“Meyer Academy is not just teaching my boys to read, write and do math. They are teaching my children to be independent, resourceful, smart, creative and kind,” said Tracie Kreiger, whose two sons attend Meyer Academy. “This school develops so much more than children’s academics – they are developing every single beautiful part of my children.”
Though school is now in session at the new facility, many design features are still being constructed. School officials tell me that this is on purpose: students are growing not just in the new building, but with it.
One feature recently installed is a large wall outside the lobby, fashioned to appear like shelves with book titles that are actually engravings written by past, present and future students and their families. Dubbed the “Building Our Future, One Book at a Time” project by a student at Meyer Academy, the wall is one of the many recognition opportunities for the community members who funded the school’s construction with the Tomorrow Today Campaign (TTC).
Meyer Academy’s new building is just one result of TTC, a community capital campaign spearheaded by Jewish Federation of Palm Beach County and a group of Jewish community leaders to reimagine the Jewish community of the greater Palm Beaches. Honorary co-chairs include Sheila and Alec Engelstein, Barbara and Jack (z”l) Kay, Marilyn (z”l) and Arnold Lampert, Ellen and Irwin Levy, Barbara and Mort Mandel, and Sydelle Meyer.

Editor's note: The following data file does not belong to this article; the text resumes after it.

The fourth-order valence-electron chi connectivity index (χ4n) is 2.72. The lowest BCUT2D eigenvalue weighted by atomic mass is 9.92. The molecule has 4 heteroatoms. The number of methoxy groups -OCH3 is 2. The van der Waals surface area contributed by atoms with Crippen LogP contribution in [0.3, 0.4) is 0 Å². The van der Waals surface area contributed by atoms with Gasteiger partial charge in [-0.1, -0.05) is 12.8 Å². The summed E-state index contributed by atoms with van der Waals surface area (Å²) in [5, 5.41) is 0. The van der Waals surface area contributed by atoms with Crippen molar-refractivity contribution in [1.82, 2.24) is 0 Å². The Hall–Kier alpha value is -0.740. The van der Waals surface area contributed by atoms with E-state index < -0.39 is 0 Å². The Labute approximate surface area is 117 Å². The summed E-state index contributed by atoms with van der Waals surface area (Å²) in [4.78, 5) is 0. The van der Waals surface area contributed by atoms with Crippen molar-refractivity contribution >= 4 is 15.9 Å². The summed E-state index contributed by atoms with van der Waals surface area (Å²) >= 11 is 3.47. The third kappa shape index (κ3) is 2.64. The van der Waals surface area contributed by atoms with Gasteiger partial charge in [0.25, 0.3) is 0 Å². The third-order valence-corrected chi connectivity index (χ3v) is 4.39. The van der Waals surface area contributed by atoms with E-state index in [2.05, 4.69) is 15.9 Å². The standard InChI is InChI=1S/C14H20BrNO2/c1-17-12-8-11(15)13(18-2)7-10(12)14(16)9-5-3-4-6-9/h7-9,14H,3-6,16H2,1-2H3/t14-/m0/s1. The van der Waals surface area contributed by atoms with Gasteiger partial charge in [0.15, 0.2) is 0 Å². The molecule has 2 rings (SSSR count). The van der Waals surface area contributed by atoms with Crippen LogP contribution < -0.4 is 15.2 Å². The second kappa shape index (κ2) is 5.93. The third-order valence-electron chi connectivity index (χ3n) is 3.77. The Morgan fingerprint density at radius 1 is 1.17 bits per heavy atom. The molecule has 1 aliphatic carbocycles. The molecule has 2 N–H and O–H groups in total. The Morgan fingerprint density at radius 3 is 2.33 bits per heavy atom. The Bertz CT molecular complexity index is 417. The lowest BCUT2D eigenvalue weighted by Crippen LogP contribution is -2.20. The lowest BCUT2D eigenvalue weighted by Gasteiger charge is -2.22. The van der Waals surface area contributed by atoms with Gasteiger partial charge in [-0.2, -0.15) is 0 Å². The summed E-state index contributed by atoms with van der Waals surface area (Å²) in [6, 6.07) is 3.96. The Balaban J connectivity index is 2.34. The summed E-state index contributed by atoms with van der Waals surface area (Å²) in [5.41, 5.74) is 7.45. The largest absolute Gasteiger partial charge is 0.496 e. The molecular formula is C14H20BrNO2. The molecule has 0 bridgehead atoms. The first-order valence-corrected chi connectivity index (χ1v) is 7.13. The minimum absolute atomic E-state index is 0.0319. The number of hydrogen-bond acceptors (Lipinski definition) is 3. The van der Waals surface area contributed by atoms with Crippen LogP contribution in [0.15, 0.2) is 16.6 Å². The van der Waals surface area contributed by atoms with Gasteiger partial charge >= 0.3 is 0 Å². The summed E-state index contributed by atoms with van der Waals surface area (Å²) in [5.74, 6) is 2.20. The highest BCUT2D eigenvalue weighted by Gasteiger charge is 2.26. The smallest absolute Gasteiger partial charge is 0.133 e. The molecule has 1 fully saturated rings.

Ron Pertnoy, a principal of Shapiro Pertnoy Companies and President of the Palm Beach County Jewish Community Campus Corporation, dedicated his detailed knowledge of the real estate industry to guide Jewish community institutions to best meet the changing needs of the population. Pertnoy’s efforts to relocate Meyer Academy and Mandel JCC to Palm Beach Gardens, for instance, came in response to the area’s blossoming Jewish community – one of the fastest growing in the country.
The school’s new home is also the result of a landmark expedition to the Washington, D.C. area. Six school and community leaders – including Ichilov, Tercilla, Federation professionals and members of the building and design committee – traveled to our nation’s capital to visit some of the most renowned independent schools in the country. Their goal: draw inspiration from these shining examples to build the dream school for our Jewish community.
“We spoke to school leaders across the country. We listened to the things that worked as well as those that didn’t,” says Miki Leibowitz, chair of Meyer Academy’s building committee and parent of two alumni. “The process allowed us to explore the best of what existed and learn from others’ successes and challenges.”